After the great mortgage crisis nearly a decade ago, banks and lenders have been facing a lot of scrutiny. Injustices in lending practices are still common, but not like this one. A mother in England is having her home repossessed, even though she has never missed a mortgage payment. How is this possible?

It isn’t technically her house. That’s not a small detail. She’s made the payment on time, every time, for seven years, but the house isn’t in her name. It technically belonged to her partner, the father of her kids, a man to whom she was not married.

He died. The Co-op Bank which holds the loan began looking for ways to handle the situation. Now they have decided to repossess the house in Manchester.

Victoria McDonald, who is lives with her kids, isn’t happy with the decision. Her domestic partner, Jeffrey Sharpe, died without a will. This is the problem.

To make this more complex, the repossessed property is not the family’s residence. They live in another house that was also owned by Sharpe. The house that is being repossessed was an investment of sorts, and McDonald was making the payments.

The loan for the repossessed property was £64,775. There is still £54,000 to be repaid. These payments arrived on time, no problem.

“I have continued to pay the mortgage for seven years with help from my family,” McDonald said. “I have never missed a payment. At the end of the day it is for the children, and I didn’t want to sell it. I wanted to leave it for the kids when they were older, but the bank is making me sell it.”

“I have asked if they would let me put my name of on the mortgage, but they refused,” She added. “Last year I put it up for sale. I have dropped the price four times and eventually got an offer of £110,000 and took that.”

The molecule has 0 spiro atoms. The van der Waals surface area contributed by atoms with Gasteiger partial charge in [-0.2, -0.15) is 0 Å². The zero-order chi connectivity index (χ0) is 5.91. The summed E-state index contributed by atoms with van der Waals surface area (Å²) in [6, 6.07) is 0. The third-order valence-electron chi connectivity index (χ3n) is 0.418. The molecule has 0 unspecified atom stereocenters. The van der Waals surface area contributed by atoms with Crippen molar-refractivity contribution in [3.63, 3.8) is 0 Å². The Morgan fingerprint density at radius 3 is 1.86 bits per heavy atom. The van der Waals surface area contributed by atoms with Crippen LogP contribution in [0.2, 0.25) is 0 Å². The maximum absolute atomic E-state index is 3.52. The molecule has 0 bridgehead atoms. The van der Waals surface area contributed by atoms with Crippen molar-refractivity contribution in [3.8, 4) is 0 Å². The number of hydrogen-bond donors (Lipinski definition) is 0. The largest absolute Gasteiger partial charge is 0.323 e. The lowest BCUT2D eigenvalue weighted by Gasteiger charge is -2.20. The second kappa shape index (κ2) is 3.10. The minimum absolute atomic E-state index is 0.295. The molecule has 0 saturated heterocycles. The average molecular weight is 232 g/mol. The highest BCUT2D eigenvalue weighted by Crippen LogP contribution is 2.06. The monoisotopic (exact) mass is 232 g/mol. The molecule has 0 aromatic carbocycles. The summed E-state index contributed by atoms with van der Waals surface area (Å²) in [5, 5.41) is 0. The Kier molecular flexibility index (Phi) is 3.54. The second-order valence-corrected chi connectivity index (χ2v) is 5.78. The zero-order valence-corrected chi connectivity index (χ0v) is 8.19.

It is uncertain, though, if the sale will go through in time. The bank had initially given a deadline of Monday for repayment or repossession, something they now seem to have backed off of.

“The offer is going through but the deal will not be done by Monday. I think it is disgusting the way I have been treated. The money from the house was to go into a trust for the children, which they can access when they are 18.”

“This sad case illustrates that unmarried couples should always try to make a will and place each other on the mortgage,” David Huxley, McDonald’s lawyer, told The Mirror. “I find it astonishing that a bank which claims to be ethical would pursue a widow who has consistently paid the mortgage for many years after the death of her partner. She has no arrears.”

“If the bank successfully get a possession order and sell the property she will inevitably suffer a great financial loss. Meaning there is less money for her and four children.”

“Just because a bank is entitled legally to take a course of action does not mean that it should. This sorry case sounds like something out of a Charles Dickens novel. The only ethical solution here is for the bank to accept it has made a terrible mistake, abandon its court action and not claim for legal costs against the estate.”

The Co-operative Bank, the Dickensian villains in this piece, have a decidedly corporate perspective on the matter. “When a customer dies,” they said, “we follow the standard probate procedure, which usually involves the settlement of any outstanding debts from an estate and/or the transfer of assets to the beneficiaries of an estate.”

“In this case, the timescales in settling the estate are significantly longer than is normally expected which is why legal proceedings began to resolve this matter. We only take legal action when all other options have been fully explored. The court gave the executors six months to sell the property, which is why the case was due to be heard in court on Monday, June 19.”

“In light of the impending sale of this property, we have requested an indefinite adjournment of the case to allow time for the sale to go through and the mortgage to be settled as part of the proceeds from the sale.”